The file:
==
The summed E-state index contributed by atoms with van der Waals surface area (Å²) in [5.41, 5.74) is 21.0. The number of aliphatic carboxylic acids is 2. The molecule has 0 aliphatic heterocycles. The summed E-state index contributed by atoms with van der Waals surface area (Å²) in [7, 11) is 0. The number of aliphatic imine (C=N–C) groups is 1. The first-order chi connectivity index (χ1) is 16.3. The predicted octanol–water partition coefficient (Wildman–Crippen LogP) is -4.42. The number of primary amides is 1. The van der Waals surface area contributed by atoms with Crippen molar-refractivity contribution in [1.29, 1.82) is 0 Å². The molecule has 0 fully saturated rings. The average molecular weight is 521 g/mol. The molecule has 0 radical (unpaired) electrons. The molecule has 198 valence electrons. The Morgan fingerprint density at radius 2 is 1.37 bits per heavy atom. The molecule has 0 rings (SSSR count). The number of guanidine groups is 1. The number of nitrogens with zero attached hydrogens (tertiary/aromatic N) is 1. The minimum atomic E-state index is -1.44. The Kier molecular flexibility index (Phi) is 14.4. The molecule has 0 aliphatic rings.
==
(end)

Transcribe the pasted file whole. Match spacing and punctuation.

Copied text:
The summed E-state index contributed by atoms with van der Waals surface area (Å²) in [5.41, 5.74) is 21.0. The number of aliphatic carboxylic acids is 2. The molecule has 0 aliphatic heterocycles. The summed E-state index contributed by atoms with van der Waals surface area (Å²) in [7, 11) is 0. The number of aliphatic imine (C=N–C) groups is 1. The first-order chi connectivity index (χ1) is 16.3. The predicted octanol–water partition coefficient (Wildman–Crippen LogP) is -4.42. The number of primary amides is 1. The van der Waals surface area contributed by atoms with Crippen molar-refractivity contribution in [1.29, 1.82) is 0 Å². The molecule has 0 fully saturated rings. The average molecular weight is 521 g/mol. The molecule has 0 radical (unpaired) electrons. The molecule has 198 valence electrons. The Morgan fingerprint density at radius 2 is 1.37 bits per heavy atom. The molecule has 0 rings (SSSR count). The number of guanidine groups is 1. The number of nitrogens with zero attached hydrogens (tertiary/aromatic N) is 1. The minimum atomic E-state index is -1.44. The Kier molecular flexibility index (Phi) is 14.4. The molecule has 0 aliphatic rings.